Water: Total Maximum Daily Loads (303d)
Clarification Regarding "Phased" Total Maximum Daily Loads
Aug. 2, 2006
SUBJECT: Clarification Regarding "Phased" Total Maximum Daily Loads
FROM: Benita Best-Wong, Director /s/
Assessment and Watershed Protection Division
TO: Water Division Directors
Regions I - X
This memorandum clarifies the Guidance for Water Quality-Based Decisions: The TMDL Process, issued in 1991, by explaining EPA´s interpretation of the term "phased TMDL" as used in EPA guidance, and explaining the distinction between "phased TMDLs," "staged implementation," and "adaptive implementation". Phased TMDLs are a matter of TMDL development while staged implementation and adaptive implementation are post-development implementation concepts. Greater attention to these distinctions has emerged since EPA issued the 1991 Guidance and promulgated the Water Quality Guidance for the Great Lakes system in 1995, thus warranting today´s additional clarification.
Current EPA guidance for developing TMDLs speaks of a "phased approach to developing TMDLs," frequently referred to as "phased TMDLs".i This concept has sometimes been misinterpreted and resulted in TMDLs that are not calculated to meet applicable water quality standards. This misinterpretation is not consistent with EPA´s interpretation of 40 CFR Part 130.7. The regulations require all TMDLs to be calculated to achieve applicable water quality standards.ii EPA´s interpretation was affirmed by a recent court decision. iii
The 1991 Guidance
The 1991 Guidance discusses the use of "phased TMDLs" in two situations.
In the first situation, the Guidance addresses waters impaired by both point and nonpoint sources where the wasteload allocation to point sources is predicated on nonpoint source loading reductions, i.e., where point sources receive a higher wasteload allocation because the TMDL assumes that reduced loads will come from nonpoint sources. In such cases, the Guidance recommends that some additional provision in the TMDL, such as a schedule and description of the implementation mechanisms for nonpoint source control measures, be included to provide reasonable assurance that the nonpoint source measures will achieve the expected load reductions. Such additional provisions also assure compliance with the federal regulations at 40 CFR 130.2(i), which provide that in order for wasteload allocations to be made less stringent, more stringent load allocations must be "practicable".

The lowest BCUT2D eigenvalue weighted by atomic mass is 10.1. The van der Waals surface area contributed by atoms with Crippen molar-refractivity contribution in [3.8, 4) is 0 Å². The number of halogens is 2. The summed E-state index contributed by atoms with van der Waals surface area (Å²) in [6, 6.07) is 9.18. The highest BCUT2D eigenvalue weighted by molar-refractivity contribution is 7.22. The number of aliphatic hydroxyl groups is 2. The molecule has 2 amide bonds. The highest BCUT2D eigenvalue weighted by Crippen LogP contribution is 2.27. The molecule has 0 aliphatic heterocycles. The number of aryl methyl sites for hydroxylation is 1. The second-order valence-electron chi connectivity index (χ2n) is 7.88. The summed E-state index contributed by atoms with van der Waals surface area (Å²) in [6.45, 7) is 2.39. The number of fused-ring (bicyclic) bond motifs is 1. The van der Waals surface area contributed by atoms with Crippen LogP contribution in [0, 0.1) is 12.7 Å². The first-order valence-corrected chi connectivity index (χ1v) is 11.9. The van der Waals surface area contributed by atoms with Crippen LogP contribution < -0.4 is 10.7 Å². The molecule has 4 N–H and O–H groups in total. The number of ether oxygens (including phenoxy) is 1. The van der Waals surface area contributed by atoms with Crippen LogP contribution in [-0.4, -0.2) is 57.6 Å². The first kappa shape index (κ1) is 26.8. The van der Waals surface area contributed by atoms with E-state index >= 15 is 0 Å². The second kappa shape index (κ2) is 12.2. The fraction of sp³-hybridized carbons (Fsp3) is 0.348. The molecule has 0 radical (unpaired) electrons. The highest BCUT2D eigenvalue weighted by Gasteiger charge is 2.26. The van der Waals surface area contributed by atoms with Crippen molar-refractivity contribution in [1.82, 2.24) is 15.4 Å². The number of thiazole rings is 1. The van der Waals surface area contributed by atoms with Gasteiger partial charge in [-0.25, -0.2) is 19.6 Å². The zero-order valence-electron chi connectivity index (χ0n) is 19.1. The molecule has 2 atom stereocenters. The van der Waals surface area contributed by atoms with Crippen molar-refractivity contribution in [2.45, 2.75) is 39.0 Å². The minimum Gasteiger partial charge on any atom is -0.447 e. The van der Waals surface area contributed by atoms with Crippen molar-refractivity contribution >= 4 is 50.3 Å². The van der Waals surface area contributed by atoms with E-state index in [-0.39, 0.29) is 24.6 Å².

In the second situation, the Guidance recommends the phased approach for situations where available data only allow for "estimates" of necessary load reductions or for "non-traditional problems" where predictive tools may not be adequate to characterize the problem with a sufficient level of certainty.iv
In both of these situations, the phased approach has sometimes been misinterpreted to mean that a phased TMDL may be calculated to improve water quality, but not to meet water quality standards. However, the Guidance clearly indicates that all TMDLs must be set at levels that meet water quality standards:
"Under the phased approach the TMDL has LAs (load allocations) and WLAs (wasteload allocations) calculated with margins of safety to meet water quality standards (emphasis added)."v
Additional text in the 1991 Guidance recommends that TMDLs established under the phased approach include a schedule for installation and evaluation of nonpoint source control measures, data collection, and assessment of water quality standards attainment. The Guidance also recommends that the schedule include a time frame within which water quality standards are expected to be met and within which controls will be re-evaluated if water quality standards have not been attained. The information would be used to determine whether the TMDL needs to be revised.
The Water Quality Guidance for the Great Lakes
In addition to the two scenarios described in the 1991 Guidance, there is a third scenario described in the Great Lakes Water Quality Guidance which has also sometimes been referred to as a phased TMDL:
"Some TMDLs may be based on attaining water quality standards over a period of time, with specific controls on individual sources being implemented in stages (emphasis added). Determining this reasonable period of time in which water quality standards will be met is a case-specific determination..."vi
As with all TMDLs, these TMDLs must be established at a level necessary to meet water quality standards. However, in this situation, the time frame in which water quality standards will be achieved is based on a planned staged implementation of controls and a determination of the appropriateness of this timeframe is made on a case specific basis. Additionally, the types of additional measures that are recommended for inclusion in phased TMDLs as envisioned in the 1991 Guidance, such as monitoring to verify load reductions, evaluation of effectiveness of controls, and revision of load and wasteload allocations as necessary, are required by the Great Lakes regulations.